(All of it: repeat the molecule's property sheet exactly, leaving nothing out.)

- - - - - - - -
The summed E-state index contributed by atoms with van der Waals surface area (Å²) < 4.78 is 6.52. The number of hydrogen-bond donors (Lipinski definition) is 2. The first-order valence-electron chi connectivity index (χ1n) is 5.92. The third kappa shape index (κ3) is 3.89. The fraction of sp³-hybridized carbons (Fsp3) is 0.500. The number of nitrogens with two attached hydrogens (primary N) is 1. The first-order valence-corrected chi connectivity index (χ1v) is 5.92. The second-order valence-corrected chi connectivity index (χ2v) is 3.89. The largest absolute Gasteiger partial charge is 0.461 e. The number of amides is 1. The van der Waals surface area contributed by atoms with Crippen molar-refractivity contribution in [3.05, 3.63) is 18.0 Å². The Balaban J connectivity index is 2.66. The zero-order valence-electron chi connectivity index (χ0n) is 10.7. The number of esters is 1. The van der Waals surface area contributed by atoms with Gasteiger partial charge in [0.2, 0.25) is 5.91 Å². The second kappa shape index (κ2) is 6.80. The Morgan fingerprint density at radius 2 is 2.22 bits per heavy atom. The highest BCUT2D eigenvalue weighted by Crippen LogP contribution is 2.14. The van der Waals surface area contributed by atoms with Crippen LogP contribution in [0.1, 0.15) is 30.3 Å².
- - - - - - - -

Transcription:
The summed E-state index contributed by atoms with van der Waals surface area (Å²) < 4.78 is 6.52. The number of hydrogen-bond donors (Lipinski definition) is 2. The first-order valence-electron chi connectivity index (χ1n) is 5.92. The third kappa shape index (κ3) is 3.89. The fraction of sp³-hybridized carbons (Fsp3) is 0.500. The number of nitrogens with two attached hydrogens (primary N) is 1. The first-order valence-corrected chi connectivity index (χ1v) is 5.92. The second-order valence-corrected chi connectivity index (χ2v) is 3.89. The largest absolute Gasteiger partial charge is 0.461 e. The number of amides is 1. The van der Waals surface area contributed by atoms with Crippen molar-refractivity contribution in [3.05, 3.63) is 18.0 Å². The Balaban J connectivity index is 2.66. The zero-order valence-electron chi connectivity index (χ0n) is 10.7. The number of esters is 1. The van der Waals surface area contributed by atoms with Gasteiger partial charge in [0.2, 0.25) is 5.91 Å². The second kappa shape index (κ2) is 6.80. The Morgan fingerprint density at radius 2 is 2.22 bits per heavy atom. The highest BCUT2D eigenvalue weighted by Crippen LogP contribution is 2.14. The van der Waals surface area contributed by atoms with Crippen LogP contribution in [0.1, 0.15) is 30.3 Å².